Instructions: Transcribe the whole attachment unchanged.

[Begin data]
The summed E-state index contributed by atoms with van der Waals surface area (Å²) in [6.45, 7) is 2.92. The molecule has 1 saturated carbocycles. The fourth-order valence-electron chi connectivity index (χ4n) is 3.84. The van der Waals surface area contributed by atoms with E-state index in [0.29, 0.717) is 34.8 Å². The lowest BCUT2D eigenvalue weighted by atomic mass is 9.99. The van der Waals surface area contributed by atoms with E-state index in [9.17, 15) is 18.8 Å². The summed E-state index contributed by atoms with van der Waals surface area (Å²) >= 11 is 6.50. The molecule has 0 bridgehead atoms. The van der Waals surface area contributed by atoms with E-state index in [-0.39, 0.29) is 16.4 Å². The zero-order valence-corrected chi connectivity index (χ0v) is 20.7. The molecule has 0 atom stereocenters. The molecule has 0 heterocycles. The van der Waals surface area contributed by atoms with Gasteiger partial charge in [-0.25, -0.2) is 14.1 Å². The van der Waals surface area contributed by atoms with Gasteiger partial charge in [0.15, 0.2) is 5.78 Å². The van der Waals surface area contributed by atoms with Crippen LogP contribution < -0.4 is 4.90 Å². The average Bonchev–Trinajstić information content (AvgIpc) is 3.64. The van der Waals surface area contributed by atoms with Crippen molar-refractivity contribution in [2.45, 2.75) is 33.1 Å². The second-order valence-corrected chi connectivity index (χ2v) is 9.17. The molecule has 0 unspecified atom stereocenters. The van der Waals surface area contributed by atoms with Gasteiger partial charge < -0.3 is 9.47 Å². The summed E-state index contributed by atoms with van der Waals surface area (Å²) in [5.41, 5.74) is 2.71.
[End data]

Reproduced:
The summed E-state index contributed by atoms with van der Waals surface area (Å²) in [6.45, 7) is 2.92. The molecule has 1 saturated carbocycles. The fourth-order valence-electron chi connectivity index (χ4n) is 3.84. The van der Waals surface area contributed by atoms with E-state index in [0.29, 0.717) is 34.8 Å². The lowest BCUT2D eigenvalue weighted by atomic mass is 9.99. The van der Waals surface area contributed by atoms with E-state index in [9.17, 15) is 18.8 Å². The summed E-state index contributed by atoms with van der Waals surface area (Å²) >= 11 is 6.50. The molecule has 0 bridgehead atoms. The van der Waals surface area contributed by atoms with E-state index in [-0.39, 0.29) is 16.4 Å². The zero-order valence-corrected chi connectivity index (χ0v) is 20.7. The molecule has 0 atom stereocenters. The molecule has 0 heterocycles. The van der Waals surface area contributed by atoms with Gasteiger partial charge in [-0.25, -0.2) is 14.1 Å². The van der Waals surface area contributed by atoms with Gasteiger partial charge in [0.15, 0.2) is 5.78 Å². The van der Waals surface area contributed by atoms with Crippen LogP contribution < -0.4 is 4.90 Å². The average Bonchev–Trinajstić information content (AvgIpc) is 3.64. The van der Waals surface area contributed by atoms with Crippen molar-refractivity contribution in [2.45, 2.75) is 33.1 Å². The second-order valence-corrected chi connectivity index (χ2v) is 9.17. The molecule has 0 unspecified atom stereocenters. The van der Waals surface area contributed by atoms with Gasteiger partial charge < -0.3 is 9.47 Å². The summed E-state index contributed by atoms with van der Waals surface area (Å²) in [5.41, 5.74) is 2.71.